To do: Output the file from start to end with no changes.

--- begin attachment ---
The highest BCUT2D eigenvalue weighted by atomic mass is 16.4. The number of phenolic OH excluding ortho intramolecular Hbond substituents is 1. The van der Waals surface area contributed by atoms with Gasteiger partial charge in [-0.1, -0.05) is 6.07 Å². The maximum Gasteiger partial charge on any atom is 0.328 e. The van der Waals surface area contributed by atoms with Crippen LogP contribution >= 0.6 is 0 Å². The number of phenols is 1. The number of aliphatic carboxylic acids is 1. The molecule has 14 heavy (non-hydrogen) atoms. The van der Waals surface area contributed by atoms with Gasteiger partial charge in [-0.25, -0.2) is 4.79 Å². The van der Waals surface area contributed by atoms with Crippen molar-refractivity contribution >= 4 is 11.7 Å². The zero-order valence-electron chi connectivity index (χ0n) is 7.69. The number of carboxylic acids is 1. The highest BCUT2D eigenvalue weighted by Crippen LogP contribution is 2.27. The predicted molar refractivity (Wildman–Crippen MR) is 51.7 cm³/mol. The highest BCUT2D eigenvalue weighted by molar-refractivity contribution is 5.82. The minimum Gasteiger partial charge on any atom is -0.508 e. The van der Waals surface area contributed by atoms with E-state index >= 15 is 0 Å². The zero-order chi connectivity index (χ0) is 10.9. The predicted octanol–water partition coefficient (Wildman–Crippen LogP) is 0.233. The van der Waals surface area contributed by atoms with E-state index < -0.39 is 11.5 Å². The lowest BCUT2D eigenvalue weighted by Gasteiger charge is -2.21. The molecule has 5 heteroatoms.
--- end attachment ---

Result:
The highest BCUT2D eigenvalue weighted by atomic mass is 16.4. The number of phenolic OH excluding ortho intramolecular Hbond substituents is 1. The van der Waals surface area contributed by atoms with Gasteiger partial charge in [-0.1, -0.05) is 6.07 Å². The maximum Gasteiger partial charge on any atom is 0.328 e. The van der Waals surface area contributed by atoms with Crippen LogP contribution >= 0.6 is 0 Å². The number of phenols is 1. The number of aliphatic carboxylic acids is 1. The molecule has 14 heavy (non-hydrogen) atoms. The van der Waals surface area contributed by atoms with Gasteiger partial charge in [-0.25, -0.2) is 4.79 Å². The van der Waals surface area contributed by atoms with Crippen molar-refractivity contribution >= 4 is 11.7 Å². The zero-order valence-electron chi connectivity index (χ0n) is 7.69. The number of carboxylic acids is 1. The highest BCUT2D eigenvalue weighted by Crippen LogP contribution is 2.27. The predicted molar refractivity (Wildman–Crippen MR) is 51.7 cm³/mol. The highest BCUT2D eigenvalue weighted by molar-refractivity contribution is 5.82. The minimum Gasteiger partial charge on any atom is -0.508 e. The van der Waals surface area contributed by atoms with E-state index >= 15 is 0 Å². The zero-order chi connectivity index (χ0) is 10.9. The predicted octanol–water partition coefficient (Wildman–Crippen LogP) is 0.233. The van der Waals surface area contributed by atoms with E-state index < -0.39 is 11.5 Å². The lowest BCUT2D eigenvalue weighted by Gasteiger charge is -2.21. The molecule has 5 heteroatoms.